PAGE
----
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The Link Between Gum Health and Heart Health


When people have a cardiovascular condition, they may not initially think that it would affect their oral health. Do a little research online, and you’ll see that gum disease has been linked to several conditions, such as diabetes, stroke, and heart disease.

If your gums are red or inflamed and you have a heart condition, you’ll want to get this issue under control. Read on to learn more about how gum disease is linked to heart health and how to treat gingivitis and periodontal disease.

Does Gum Disease Cause or Worsen Heart Problems?

Although the jury is still out on whether gum disease causes heart problems, researchers have observed some connection between the two conditions. According to Harvard Medical School, patients with gum disease have two to three times the risk of having a stroke or a heart attack.

While inflammation is a normal response when the body is under attack, people with gum disease have chronic inflammation. Chronic inflammation can contribute to many health problems because when inflammatory cells stay too long in blood vessels, they can help to build up dangerous plaque. When plaque builds up, arteries can thicken.

Some researchers have also speculated that the bacteria that causes gingivitis and periodontitis can travel to other areas in the body. In fact, this theory is supported since researchers have found remnants of oral bacteria in atherosclerotic blood vessels.

Whatever the link or the cause, it’s important to get your gum disease under control so that it doesn’t interfere with predispositions to heart issues or any current heart conditions.

How Can You Take Care of Gingivitis and Gum Disease?

To care for your gums, establish a correct regimen of brushing and flossing. When you brush, be sure to use a soft-bristled brush and brush gently so that you don’t wear down gum tissue.

Besides at home care, stay on top of regular dental cleanings. During these check-ups, your dentist can measure gum pockets with a periodontal probe. Gum pockets can fill up with bacteria, so periodontal probe measurements are good indicators of how bad a person’s gingivitis or gum disease is.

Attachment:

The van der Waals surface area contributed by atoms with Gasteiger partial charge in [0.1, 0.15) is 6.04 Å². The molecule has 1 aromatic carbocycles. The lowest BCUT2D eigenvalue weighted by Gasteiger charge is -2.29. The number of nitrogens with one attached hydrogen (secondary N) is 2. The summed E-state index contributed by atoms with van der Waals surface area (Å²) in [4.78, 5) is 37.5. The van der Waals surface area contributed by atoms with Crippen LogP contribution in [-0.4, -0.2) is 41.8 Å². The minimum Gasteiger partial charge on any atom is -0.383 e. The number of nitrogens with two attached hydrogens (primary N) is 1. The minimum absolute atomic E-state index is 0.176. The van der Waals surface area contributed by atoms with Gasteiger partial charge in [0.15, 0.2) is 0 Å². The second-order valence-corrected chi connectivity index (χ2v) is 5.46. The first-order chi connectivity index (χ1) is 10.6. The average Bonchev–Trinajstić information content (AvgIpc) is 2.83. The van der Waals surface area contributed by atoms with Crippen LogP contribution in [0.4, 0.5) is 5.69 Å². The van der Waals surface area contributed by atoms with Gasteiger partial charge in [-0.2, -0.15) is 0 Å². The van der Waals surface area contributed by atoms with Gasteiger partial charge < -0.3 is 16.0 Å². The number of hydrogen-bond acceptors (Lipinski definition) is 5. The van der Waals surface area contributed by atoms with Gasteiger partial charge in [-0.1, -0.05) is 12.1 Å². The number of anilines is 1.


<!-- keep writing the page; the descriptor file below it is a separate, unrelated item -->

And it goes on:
If you only have mild gingivitis, your dentist may use an ultrasonic scaler to really loosen up tartar around the gumline. If you have deeper gum pockets, your dentist may recommend periodontal cleaning, like scaling and root planing. During scaling and root planing, your dentist or a hygienist will remove bacterial deposits not only from your teeth but also from tooth root surfaces below the gumline.

This deep cleaning can help prevent the spread of bacteria to other areas of the body, like around your heart. This periodontal cleaning also helps to shrink gum pockets so that your gum tissue can reattach itself more firmly to support your teeth.

What Do You Need to Do to Prepare for a Periodontal Cleaning?

If you have a heart disease, let your dentist know about the condition and what medications you may be taking for it. During periodontal cleaning, your dentist will use a local anesthetic so that you aren’t uncomfortable.

However, some local anesthetics contain epinephrine, which can cause increases in both your heart rate and blood pressure. Again, your dentist should know about your heart conditions and medications so that they can decide whether certain local anesthetics are safe for your needs.

Besides updating your health history, ask your dentist whether you need to take an antibiotic before or after your periodontal cleaning. While a small number of patients may need to take preventative antibiotics, the American Heart Association has said that people with a high risk of infective endocarditis may need to take them.

Reach out to Dr. Jerry F. Maymi & Associates today for more information about periodontal cleanings and how your oral health is linked to your heart health.